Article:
EME 811
Solar Thermal Energy for Utilities and Industry

5.2. Applications of Various Fluids


Cons and pros of various heat-transfer fluids

Most notably, molten salts bring a high level of corrosion with them. Additionally, molten salts must be kept above their freezing temperature in pipes running to and from collectors or must be drained back from the system components into a holding tank which is configured to deal with the solidification (freezing) of the salt. There has long been a search for molten salts that remain liquid at room temperature, as described briefly in the Advanced Heat Transfer and Thermal Storage Fluids article from the reading. Such salts are anticipated to be low in cost and their high thermal stability (resistance to flammability) makes them very desirable for high temperature applications where alternatives such as oil are highly flammable.

Water-based fluids, such as glycol solutions, degrade over time and must be changed every 3-5 years. If a glycol fluid is subjected to very high temperatures, such as stagnation temperatures when a system is at capacity and the load is not using the heat in the summer, this degradation speeds up, further reducing the life of the fluid. In part, this is one driver for solar air conditioning systems as a way to use excess heat in the summer, increasing the life of the fluid while using free fuel (solar radiation). Pure water is subject to freezing in the winter, but is ideal (very low cost) for locations that do not experience freezing temperatures as well as systems that are equipped (adding additional capital cost) with a drainback tank to hold the water in a thermally controlled space during the times when the collector temperature is below freezing.

Oils are a great fluid for concentrating systems because of their high boiling point (>300 degrees C). With relatively low costs, low freezing points, and high thermal capacity compared to water or air, oils are the best choice for most concentrating systems and are used worldwide.

Some systems use refrigerants, which was discussed briefly above. Chlorofluorocarbon (CFC) refrigerants, such as Freon, have been used historically in some solar thermal systems, but have been phased out due to the negative effect of CFCs on the earth’s ozone layer when CFCs are vented to the environment (either intentionally or accidentally). The benefit of refrigerants is a low boiling point enabling the leveraging of the fluid’s phase change as well as a high heat capacity. CFC refrigerants can be replaced, with some system modifications, by methyl alcohol, ammonia, and more. Research is ongoing in this field.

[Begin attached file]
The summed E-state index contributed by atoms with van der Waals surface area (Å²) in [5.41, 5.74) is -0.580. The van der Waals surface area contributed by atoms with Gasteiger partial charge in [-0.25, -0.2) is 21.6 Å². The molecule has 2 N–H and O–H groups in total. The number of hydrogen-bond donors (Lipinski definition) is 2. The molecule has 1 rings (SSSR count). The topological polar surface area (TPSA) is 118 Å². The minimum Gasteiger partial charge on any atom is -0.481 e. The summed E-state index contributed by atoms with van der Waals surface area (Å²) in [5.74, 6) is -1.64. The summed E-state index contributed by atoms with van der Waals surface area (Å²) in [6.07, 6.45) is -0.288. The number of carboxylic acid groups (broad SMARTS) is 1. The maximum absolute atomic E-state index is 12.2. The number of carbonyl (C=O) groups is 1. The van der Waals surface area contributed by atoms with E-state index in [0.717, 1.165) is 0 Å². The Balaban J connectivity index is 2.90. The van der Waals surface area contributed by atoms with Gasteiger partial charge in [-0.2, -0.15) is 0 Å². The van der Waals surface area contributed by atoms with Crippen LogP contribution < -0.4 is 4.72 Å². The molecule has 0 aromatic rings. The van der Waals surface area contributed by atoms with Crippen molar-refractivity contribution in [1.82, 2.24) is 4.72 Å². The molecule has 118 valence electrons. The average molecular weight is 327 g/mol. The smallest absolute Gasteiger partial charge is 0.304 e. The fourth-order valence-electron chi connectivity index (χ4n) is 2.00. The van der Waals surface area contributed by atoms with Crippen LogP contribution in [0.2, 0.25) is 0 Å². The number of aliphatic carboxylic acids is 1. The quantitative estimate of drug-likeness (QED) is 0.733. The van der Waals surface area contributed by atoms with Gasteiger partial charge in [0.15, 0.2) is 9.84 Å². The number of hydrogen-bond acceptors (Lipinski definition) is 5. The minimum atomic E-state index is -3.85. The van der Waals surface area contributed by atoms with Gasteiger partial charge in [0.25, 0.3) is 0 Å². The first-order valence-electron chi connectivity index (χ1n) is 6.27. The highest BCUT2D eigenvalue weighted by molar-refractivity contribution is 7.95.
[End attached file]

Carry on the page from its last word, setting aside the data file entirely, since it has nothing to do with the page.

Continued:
Silicones is another group of fluids discussed briefly above. Silicones are still rare in solar applications. These fluids require more energy to pump than alternatives due to a high viscosity and they also tend to leak easily through microscopic holes in a solar thermal system. Silicones are interesting and will easily be researched further because of their noncorrosive nature and long lifetime (compared with the 3-5 years of oil).


Flat plate collectors that are intended for domestic hot water and space heating typically use a water-based heat transfer fluid, either pure water if the location is either not subject to freezing temperatures or if the system contains a drain-back tank, or a water/glycol (antifreeze) mixture.

Parabolic trough collectors typically used an oil based heat transfer fluid, though water and molten salt can both be used as well. When water is used, it is used to directly generate steam for use in a turbine or other steam application. Oil can achieve a higher temperature before boiling, thus increasing the efficiency of the collector.

Power tower systems often use molten salt as a fluid of choice. This is because the molten salt does not need to be pumped through a long series of tubes to pass by each collector. The fluid simply resides in the central boiler tank where all of the power tower mirrors are aimed. When the sun sets and the heat is used up, the molten salt freezes (solidifies) in the boiler tank, ready to be melted again when the sun comes up. This greatly reduces the complexities associated with the fluid solidifying inside a series of tubes across a large area with parts that may or may not be easily subjected to solar radiation or other heat sources to melt the salt the following day. Air is typically only used in flat plate collectors, but can also be used in power towers. Air is a good choice for applications such as food/textile drying or space heating.

Please look through the following presentation at the IEA CSP Workshop - it provides additional summary of application of different heat transfer fluids in various solar thermal systems:

Reading assignment